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Tibetans with bone disorder get free help in Beijing

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Updated: Jan. 12, 2022
Medical personnel from the China Overseas-Educated Scholars Development Foundation accompany Tibetan patients with Kashin-Beck disease as they go to a hospital in Beijing. [Photo provided to chinadaily.com.cn]
 
Twelve Tibetan patients with Kashin-Beck disease, or KBD, a disorder of the bones and joints, have arrived Beijing for free medical treatment at Peking University People's Hospital.
 
Traveling more than 2,800 kilometers from Lhorong county in the Tibet autonomous region, the patients are the first with the disorder to receive treatment this year. They are supported by the China Overseas-Educated Scholars Development Foundation and the Beijing Joint Care Foundation, which have been working years to relieve the illness in Tibet.
 
A Tibetan patient with Kashin-Beck disease receives surgery in Beijing. [Photo provided to chinadaily.com.cn]
 
He Fang, director of the foundation's project management department, said on Tuesday that five of the 12 patients underwent surgery on Monday, and the rest are expected to follow within the next few weeks.
 
As the situation of some patients is critical, Peking University People's Hospital is scheduled to have a teletherapy consultation on complex cases with experts on Wednesday, He said — including doctors from the New York-based Hospital for Special Surgery, the top hospital for orthopedics in the United States.
 
Medics from Beijing and officials of the Tibet autonomous region meeet in Beijing to discuss the treatment of Tibetan patients suffering from Kashin-Beck disease. [Photo provided to chinadaily.com.cn]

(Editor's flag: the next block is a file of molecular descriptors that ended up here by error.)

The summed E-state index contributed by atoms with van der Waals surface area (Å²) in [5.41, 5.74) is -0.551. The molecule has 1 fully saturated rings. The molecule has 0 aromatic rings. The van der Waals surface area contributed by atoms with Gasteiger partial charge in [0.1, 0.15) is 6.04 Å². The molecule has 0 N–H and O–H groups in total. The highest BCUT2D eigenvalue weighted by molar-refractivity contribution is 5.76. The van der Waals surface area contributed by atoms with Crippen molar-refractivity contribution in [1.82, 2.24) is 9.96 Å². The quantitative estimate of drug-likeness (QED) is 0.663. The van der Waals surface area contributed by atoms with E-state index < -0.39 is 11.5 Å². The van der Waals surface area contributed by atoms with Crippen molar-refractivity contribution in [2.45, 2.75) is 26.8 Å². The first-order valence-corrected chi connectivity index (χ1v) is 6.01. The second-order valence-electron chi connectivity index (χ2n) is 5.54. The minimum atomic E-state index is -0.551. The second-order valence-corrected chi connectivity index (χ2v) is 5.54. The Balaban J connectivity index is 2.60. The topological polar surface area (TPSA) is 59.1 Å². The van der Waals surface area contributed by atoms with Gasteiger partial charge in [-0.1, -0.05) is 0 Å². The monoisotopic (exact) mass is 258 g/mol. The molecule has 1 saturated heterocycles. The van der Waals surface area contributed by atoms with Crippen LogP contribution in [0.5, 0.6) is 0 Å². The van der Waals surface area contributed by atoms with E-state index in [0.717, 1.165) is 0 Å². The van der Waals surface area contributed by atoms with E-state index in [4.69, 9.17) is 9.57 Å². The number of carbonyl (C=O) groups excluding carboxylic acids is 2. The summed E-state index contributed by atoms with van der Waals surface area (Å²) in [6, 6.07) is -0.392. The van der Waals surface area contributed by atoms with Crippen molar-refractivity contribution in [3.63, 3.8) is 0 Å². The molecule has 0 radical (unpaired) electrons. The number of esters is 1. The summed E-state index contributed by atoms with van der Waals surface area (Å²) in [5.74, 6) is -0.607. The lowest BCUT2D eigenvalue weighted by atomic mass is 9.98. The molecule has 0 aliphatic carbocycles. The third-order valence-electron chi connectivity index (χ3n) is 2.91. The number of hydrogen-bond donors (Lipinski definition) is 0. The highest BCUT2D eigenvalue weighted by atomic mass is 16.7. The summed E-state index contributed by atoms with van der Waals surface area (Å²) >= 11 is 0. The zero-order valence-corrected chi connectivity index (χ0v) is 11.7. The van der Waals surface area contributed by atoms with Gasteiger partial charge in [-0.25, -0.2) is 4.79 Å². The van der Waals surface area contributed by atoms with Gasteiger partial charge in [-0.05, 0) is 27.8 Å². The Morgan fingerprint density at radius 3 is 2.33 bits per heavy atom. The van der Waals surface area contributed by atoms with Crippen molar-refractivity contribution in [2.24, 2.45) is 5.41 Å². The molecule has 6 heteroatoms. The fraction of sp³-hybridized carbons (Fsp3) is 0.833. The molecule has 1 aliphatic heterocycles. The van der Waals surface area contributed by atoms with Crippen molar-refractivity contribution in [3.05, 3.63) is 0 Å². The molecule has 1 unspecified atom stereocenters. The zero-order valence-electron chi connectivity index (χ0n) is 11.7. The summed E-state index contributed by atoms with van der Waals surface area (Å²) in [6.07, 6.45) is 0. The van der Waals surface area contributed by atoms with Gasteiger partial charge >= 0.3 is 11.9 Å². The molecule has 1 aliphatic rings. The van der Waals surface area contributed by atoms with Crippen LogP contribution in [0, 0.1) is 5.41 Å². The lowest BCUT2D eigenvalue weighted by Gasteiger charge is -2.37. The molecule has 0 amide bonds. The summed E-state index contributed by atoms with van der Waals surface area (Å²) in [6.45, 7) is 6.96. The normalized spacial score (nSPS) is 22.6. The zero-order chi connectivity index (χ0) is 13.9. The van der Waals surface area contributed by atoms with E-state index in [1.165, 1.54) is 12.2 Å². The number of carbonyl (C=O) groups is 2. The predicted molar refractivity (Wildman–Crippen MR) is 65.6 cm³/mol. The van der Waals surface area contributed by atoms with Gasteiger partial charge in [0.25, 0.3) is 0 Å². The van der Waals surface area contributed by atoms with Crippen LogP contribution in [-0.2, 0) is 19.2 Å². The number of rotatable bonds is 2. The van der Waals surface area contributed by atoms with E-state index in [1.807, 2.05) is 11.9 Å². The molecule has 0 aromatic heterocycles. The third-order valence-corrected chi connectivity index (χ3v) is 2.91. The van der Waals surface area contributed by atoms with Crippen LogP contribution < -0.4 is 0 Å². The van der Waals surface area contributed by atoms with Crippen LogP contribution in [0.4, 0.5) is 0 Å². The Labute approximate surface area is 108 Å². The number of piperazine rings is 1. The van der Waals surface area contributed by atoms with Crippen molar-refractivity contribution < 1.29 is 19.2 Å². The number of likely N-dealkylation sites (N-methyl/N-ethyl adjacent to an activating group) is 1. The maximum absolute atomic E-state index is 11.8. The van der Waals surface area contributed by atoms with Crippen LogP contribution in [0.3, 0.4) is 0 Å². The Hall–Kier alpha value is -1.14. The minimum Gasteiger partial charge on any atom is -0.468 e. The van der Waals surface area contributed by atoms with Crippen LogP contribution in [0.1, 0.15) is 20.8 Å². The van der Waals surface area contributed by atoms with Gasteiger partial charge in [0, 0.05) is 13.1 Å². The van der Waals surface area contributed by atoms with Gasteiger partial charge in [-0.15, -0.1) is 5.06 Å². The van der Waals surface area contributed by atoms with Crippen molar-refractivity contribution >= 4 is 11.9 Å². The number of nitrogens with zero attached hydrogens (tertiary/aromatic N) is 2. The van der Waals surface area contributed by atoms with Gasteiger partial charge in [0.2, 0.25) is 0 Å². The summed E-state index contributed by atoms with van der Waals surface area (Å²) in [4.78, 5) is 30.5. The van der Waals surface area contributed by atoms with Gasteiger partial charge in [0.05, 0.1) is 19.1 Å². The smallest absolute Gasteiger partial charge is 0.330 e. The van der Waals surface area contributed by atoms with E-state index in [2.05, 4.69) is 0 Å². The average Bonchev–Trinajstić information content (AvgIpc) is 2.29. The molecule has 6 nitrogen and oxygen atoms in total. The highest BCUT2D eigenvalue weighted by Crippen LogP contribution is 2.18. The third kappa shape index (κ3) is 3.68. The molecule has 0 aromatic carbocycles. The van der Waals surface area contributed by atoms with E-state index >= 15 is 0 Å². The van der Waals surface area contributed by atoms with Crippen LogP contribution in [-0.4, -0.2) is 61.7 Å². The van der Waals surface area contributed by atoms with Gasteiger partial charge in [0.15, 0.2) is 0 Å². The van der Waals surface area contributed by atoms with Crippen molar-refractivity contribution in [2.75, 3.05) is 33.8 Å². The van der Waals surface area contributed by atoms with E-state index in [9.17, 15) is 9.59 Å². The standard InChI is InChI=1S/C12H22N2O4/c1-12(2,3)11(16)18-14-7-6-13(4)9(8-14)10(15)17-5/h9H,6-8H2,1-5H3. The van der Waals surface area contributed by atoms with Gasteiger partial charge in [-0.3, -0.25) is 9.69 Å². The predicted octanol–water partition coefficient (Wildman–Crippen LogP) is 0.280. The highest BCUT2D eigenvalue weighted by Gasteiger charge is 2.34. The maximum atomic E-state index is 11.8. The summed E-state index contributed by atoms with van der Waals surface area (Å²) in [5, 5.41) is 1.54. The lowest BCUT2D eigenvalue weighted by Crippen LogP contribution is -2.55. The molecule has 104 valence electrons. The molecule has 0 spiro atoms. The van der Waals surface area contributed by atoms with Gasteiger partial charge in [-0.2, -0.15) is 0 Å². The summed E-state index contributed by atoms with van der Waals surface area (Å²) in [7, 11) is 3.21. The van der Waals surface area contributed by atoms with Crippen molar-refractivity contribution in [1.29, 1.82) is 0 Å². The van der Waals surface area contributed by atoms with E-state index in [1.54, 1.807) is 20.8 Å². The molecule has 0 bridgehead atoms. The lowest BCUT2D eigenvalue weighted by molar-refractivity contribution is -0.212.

Located in northeastern Tibet, Lhorong has distinct rainy and dry seasons every year, along with long, cold winters. It has a high incidence of KBD.
 
Tibet's Chamdo city has more than 6,000 people with KBD, including at least 5,000 patients distributed in Lhorong county.
 
Starting from 2019, 244 patients from Lhorong county have received free surgery for hip and knee replacement from the welfare project. In the past, all medical bills were paid by the charities. The project also provides training courses for local doctors to become more talented in dealing with the disease.
 
Lin Jianhao, director of the bone and joint department of Peking University People's Hospital, a major contributor to the project, has been making field trips to rural areas of Lhorong to do surveys and screen for the disease, together with his medical team.
 
Lin Jianhao (second from left), director of the bone and joint department of Peking University People's Hospital, checks the X-ray of a patient. [Photo provided to chinadaily.com.cn]
 
"Bone experts from some key hospitals in Beijing participated in health checkups, diagnosis, preoperative evaluation and operation schemes for 12 patients," Lin said. Their ages are mostly between 30 and 60. The eldest is 71.
 
The 12 are part of the sixth group of such patients from Tibet to receive medical treatment in Beijing, said Lin, who also serves as the head of China's national treatment team for KBD and skeletal fluorosis.
 

Medical professionals check a Tibetan patient with Kashin-Beck disease. [Photo provided to chinadaily.com.cn]
 
"Their condition is more critical, which is why they have been taken to Beijing for treatment," he added.
 
Tashi Lhagyal, one of the 12 KBD patients, said he has been suffering from the disease for 10 years and felt lucky and grateful to receive medical help from the charity and medical professionals in Beijing.
 
Lin Jianhao and other doctors discuss the X-ray of a patient's leg. [Photo provided to chinadaily.com.cn]
 
"It's my first time in Beijing," Tashi Lhagyal said. "These people from the hospital, the foundation, they are all very kind to us patients. I will never forget that our country gave me the opportunity to let me stand up again, and I want to thank all those who have supported me along my tough journey."
 
The project aims to help patients in and around Lhasa, the regional capital. Cooperation agreements have been signed between the China Overseas-Educated Scholars Development Foundation, the Lhasa Municipal Health Commission and the Beijing Aid-Tibet Headquarters —a new step to expand the work in the Lhasa area in the near future.

By Daqiong and Palden Nyima